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In an answer to a StackOverflow question I created a Stream as a val, like so:

val s:Stream[Int] = 1 #:: s.map(_*2)

and somebody told me that def should be used instead of val because Scala Kata complains (as does the Scala Worksheet in Eclipse) that a "forward reference extends over definition of value s."

But the examples in the Stream docs use val. Which one is right?

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1 Answer 1

up vote 18 down vote accepted

Scalac and the REPL are fine with that code (using val) as long as the variable is a field of a class rather than a local variable. You can make the variable lazy to satisfy Scala Kata, but you generally wouldn't want to use def in this way (that is, def a Stream in terms of itself) in a real program. If you do, a new Stream is created each time the method is invoked, so the results of previous computations (which are saved in the Stream) can never be reused. If you use many values from such a Stream, performance will be terrible, and eventually you will run out of memory.

This program demonstrates the problem with using def in this way:

// Show the difference between the use of val and def with Streams.

object StreamTest extends App {

  def sum( p:(Int,Int) ) = { println( "sum " + p ); p._1 + p._2 }

  val fibs1: Stream[Int] = 0 #:: 1 #:: ( fibs1 zip fibs1.tail map sum )
  def fibs2: Stream[Int] = 0 #:: 1 #:: ( fibs2 zip fibs2.tail map sum )

  println("========== VAL ============")
  println( "----- Take 4:" ); fibs1 take 4 foreach println
  println( "----- Take 5:" ); fibs1 take 5 foreach println

  println("========== DEF ============")
  println( "----- Take 4:" ); fibs2 take 4 foreach println
  println( "----- Take 5:" ); fibs2 take 5 foreach println
}

Here is the output:

========== VAL ============
----- Take 4:
0
1
sum (0,1)
1
sum (1,1)
2
----- Take 5:
0
1
1
2
sum (1,2)
3
========== DEF ============
----- Take 4:
0
1
sum (0,1)
1
sum (0,1)
sum (1,1)
2
----- Take 5:
0
1
sum (0,1)
1
sum (0,1)
sum (1,1)
2
sum (0,1)
sum (0,1)
sum (1,1)
sum (1,2)
3

Notice that when we used val:

  • The "take 5" didn't recompute the values computed by the "take 4".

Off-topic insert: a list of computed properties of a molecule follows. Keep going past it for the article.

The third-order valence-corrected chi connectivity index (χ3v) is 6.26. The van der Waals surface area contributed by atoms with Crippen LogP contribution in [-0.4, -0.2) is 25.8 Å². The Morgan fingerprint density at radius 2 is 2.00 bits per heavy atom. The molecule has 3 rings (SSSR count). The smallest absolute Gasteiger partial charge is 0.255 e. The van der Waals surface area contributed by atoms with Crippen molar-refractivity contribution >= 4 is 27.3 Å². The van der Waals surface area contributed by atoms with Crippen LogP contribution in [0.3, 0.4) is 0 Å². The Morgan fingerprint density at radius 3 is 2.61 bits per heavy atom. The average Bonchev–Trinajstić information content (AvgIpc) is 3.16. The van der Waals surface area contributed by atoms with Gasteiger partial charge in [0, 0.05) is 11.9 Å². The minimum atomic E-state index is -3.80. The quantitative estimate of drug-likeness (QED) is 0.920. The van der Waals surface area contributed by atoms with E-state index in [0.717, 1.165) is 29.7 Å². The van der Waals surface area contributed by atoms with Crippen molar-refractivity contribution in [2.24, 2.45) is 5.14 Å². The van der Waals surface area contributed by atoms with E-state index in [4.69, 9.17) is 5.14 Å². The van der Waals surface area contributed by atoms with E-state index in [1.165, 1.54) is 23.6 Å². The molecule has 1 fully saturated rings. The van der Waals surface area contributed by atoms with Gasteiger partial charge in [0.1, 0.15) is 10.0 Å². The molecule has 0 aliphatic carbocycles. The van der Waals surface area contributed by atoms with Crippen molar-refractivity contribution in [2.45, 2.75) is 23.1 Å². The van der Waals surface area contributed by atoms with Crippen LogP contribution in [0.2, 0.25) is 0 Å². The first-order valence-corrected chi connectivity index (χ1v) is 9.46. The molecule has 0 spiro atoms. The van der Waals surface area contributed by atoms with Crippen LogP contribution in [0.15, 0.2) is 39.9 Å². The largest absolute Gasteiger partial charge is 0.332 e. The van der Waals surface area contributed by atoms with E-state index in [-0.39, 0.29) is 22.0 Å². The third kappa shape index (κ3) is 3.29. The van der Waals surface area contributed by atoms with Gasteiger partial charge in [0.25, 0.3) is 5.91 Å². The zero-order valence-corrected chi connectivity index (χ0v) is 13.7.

• Computing the 4th value in the "take 4" didn't cause the 3rd value to be recomputed.

But neither of those is true when we use def. Every use of the Stream, including its own recursion, starts from scratch with a new Stream. Since producing the Nth value requires that we first produce the values for N-1 and N-2, each of which must produce its own two predecessors and so on, the number of calls to sum() required to produce a value grows much like the Fibonacci sequence itself: 0, 0, 1, 2, 4, 7, 12, 20, 33, .... And since all of those Streams are on the heap at the same time, we quickly run out of memory.

So given the poor performance and memory issues, you generally don't want to use def in creating a Stream.

But it might be that you actually do want a new Stream each time. Let's say that you want a Stream of random integers, and each time you access the Stream you want new integers, not a replay of previously computed integers. And those previously computed values, since you don't want to reuse them, would take up space on the heap needlessly. In that case it makes sense to use def so that you get a new Stream each time and don't hold on to it, so that it can be garbage-collected:

scala> val randInts = Stream.continually( util.Random.nextInt(100) )
randInts: scala.collection.immutable.Stream[Int] = Stream(1, ?)

scala> ( randInts take 1000 ).sum
res92: Int = 51535

scala> ( randInts take 1000 ).sum
res93: Int = 51535                   <== same answer as before, from saved values

scala> def randInts = Stream.continually( util.Random.nextInt(100) )
randInts: scala.collection.immutable.Stream[Int]

scala> ( randInts take 1000 ).sum
res94: Int = 49714

scala> ( randInts take 1000 ).sum
res95: Int = 48442                   <== different Stream, so new answer

Making randInts a method causes us to get a new Stream each time, so we get new values, and the Stream can be collected.

Notice that it only makes sense to use def here because new values don't depend on old values, so randInts is not defined in terms of itself. Stream.continually is an easy way to produce such Streams: you just tell it how to make a value and it makes a Stream for you.

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Are you sure it's a presentation compiler limitation and not just a field vs local variable thing? –  Luigi Plinge Nov 4 '12 at 13:10
1  
Good point, Luigi. I did some more experimenting after reading your comment and now I don't think I understand entirely what the problem is but I think it's related to the way those tools wrap up the code. I get the error in an object in a Scala worksheet, but not in a class, and both work with scalac. I'll modify the answer to not blame the PC. –  AmigoNico Nov 4 '12 at 20:16
    
If you wrap it up with a object it works just fine: scalakata.com/50975187e4b093f3524f3685 –  Guillaume Massé Nov 5 '12 at 5:42

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